The YT Izzo Core 3 MTB

A flip chip on the shock pivot allows you to adjust the Izzo's geometry by 0.5 of a degree (Image credit: Future)

Components and build 

YT has a deserved reputation for delivering value-for-money bike packages and the Izzo Core 3 is no exception. This Core 3 has a full carbon frame (the Core 2 has an aluminum swingarm) and a capable component selection.

The 130mm, Boost width Fox 34 Performance Elite fork is paired up with an inverted Float DPS Performance Elite shock. Both are excellent performers and the fork is 2022 version of the Fox 34 with its updated chassis and GRIP2 damper.

The groupset comes entirely from SRAM, with an Eagle 12-speed drivetrain and cranks, combined with the trail-orientated G2 R brakes with a 200mm rotor on the front and 180mm at the rear.

The Izzo Core 3 rolls on DT Swiss M 1900 Spline wheel with a 30mm internal rim width. They come shod with dual-compound, EXO casing, 2.5in Maxxis Forekaster tires – which handily arrive already set up as tubeless.

Piloting capabilities comes via a 780mm Race Face Turbine R 35 bar and 60mm stem (the small and medium sizes get a 50mm version). While for derriere perching, you get an SDG Bel Air V3.0 with Lux-Alloy rails and a YT Postman dropper with 150mm of travel (smaller frames get less drop).

Last, but not least, the frame comes with a Fidlock bottle mount large enough to take a 835ml Thirstmaster 5000. YT-branded Fidlock bottles must be purchased separately though.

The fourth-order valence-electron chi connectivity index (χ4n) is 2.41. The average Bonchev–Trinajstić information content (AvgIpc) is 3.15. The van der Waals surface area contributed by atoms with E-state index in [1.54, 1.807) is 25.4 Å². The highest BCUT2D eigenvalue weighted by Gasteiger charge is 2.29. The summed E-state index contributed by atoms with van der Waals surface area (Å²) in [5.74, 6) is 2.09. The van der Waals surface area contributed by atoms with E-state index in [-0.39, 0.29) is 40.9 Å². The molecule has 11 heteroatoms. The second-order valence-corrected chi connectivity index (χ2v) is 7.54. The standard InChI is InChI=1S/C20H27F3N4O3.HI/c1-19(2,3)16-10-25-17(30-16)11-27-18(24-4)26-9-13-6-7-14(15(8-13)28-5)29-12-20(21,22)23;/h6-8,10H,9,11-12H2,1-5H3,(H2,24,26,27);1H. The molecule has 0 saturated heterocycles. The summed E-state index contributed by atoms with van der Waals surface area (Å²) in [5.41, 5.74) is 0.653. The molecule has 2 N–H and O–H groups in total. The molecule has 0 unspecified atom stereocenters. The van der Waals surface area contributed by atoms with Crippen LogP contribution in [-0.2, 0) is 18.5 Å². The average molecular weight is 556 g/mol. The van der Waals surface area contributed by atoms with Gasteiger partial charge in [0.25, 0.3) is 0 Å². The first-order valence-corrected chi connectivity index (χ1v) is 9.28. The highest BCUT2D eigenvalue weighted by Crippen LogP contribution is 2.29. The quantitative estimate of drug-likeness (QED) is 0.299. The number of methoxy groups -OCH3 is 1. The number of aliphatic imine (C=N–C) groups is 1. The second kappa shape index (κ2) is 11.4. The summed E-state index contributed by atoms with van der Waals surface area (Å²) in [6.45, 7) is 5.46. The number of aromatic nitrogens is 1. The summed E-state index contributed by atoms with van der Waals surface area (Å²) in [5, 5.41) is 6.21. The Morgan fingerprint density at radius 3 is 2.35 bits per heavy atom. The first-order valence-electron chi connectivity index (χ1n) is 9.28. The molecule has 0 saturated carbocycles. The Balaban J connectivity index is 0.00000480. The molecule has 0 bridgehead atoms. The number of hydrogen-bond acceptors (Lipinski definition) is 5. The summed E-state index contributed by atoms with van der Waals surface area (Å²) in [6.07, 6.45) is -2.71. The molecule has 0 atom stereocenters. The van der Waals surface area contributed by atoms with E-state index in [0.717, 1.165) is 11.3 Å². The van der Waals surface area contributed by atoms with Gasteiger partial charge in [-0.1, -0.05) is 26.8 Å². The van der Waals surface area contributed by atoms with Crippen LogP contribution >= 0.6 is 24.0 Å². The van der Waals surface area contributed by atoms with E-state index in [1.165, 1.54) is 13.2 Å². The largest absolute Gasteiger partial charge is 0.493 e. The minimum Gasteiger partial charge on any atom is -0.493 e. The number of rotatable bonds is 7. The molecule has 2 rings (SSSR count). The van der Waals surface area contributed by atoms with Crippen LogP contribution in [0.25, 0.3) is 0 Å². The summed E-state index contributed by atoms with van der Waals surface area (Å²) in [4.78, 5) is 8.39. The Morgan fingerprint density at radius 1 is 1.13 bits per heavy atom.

I weighed in my large sized test bike at 13.45kg, which is pretty typical of a bike of this kind.

The YT Izzo Core 3 MTB

The Izzo comes with a Fidlock bottle mount, but the bottle is not included (Image credit: Rich Owen)

Performance

My first ride on the Izzo was on natural wooded trails at the edge of the Exmoor National Park. On flatter trails that snaked between the densely packed trees, the Izzo carried speed really well and was agile enough to snap in and out of tight turns.

Further testing on wider and more open trails showed me just how rapid the Izzo can be. The bike greedily vacuumed up mile upon mile of undulating, non-lethal trail at warp speed and encouraged me to ride with more speed-hungry abandon than a paid-by-the-drop delivery driver on their last run of the day. The Izzo flies up the climbs too, aided by its 130mm fork which means less axle-to-crown length and a lower, more efficient front end, pedaling-wise, as a result.

The 2.5-inch Maxxis Forekaster tires make short work of soaking up small bump chatter and combine well with the Fox suspension pairing to breeze over mid-sized roots and rock sections in the dry. The aluminum, DT Swiss rolling stock's 30mm (internal) rims pair well with the Maxxis tires. The wheels are pretty average in terms of feel – not too stiff, not too flexible – though the 15-degree freehub pick-up does feel laggy and slow.

However, when riding steep, rooty, off-camber trails more DH than downcountry in the midst of a perma-damp British winter, I definitely felt like I could do with a front tire that offered more bite than the relatively round profile of the Forekaster, as the front end was prone to wander on steep, off-camber descents – particularly when wet and rooty.

The YT Izzo Core 3 MTB

With a rounder and relatively low profile, the Maxxis Forekaster front tire is prone to wander when grip is scarce (Image credit: Rich Owen)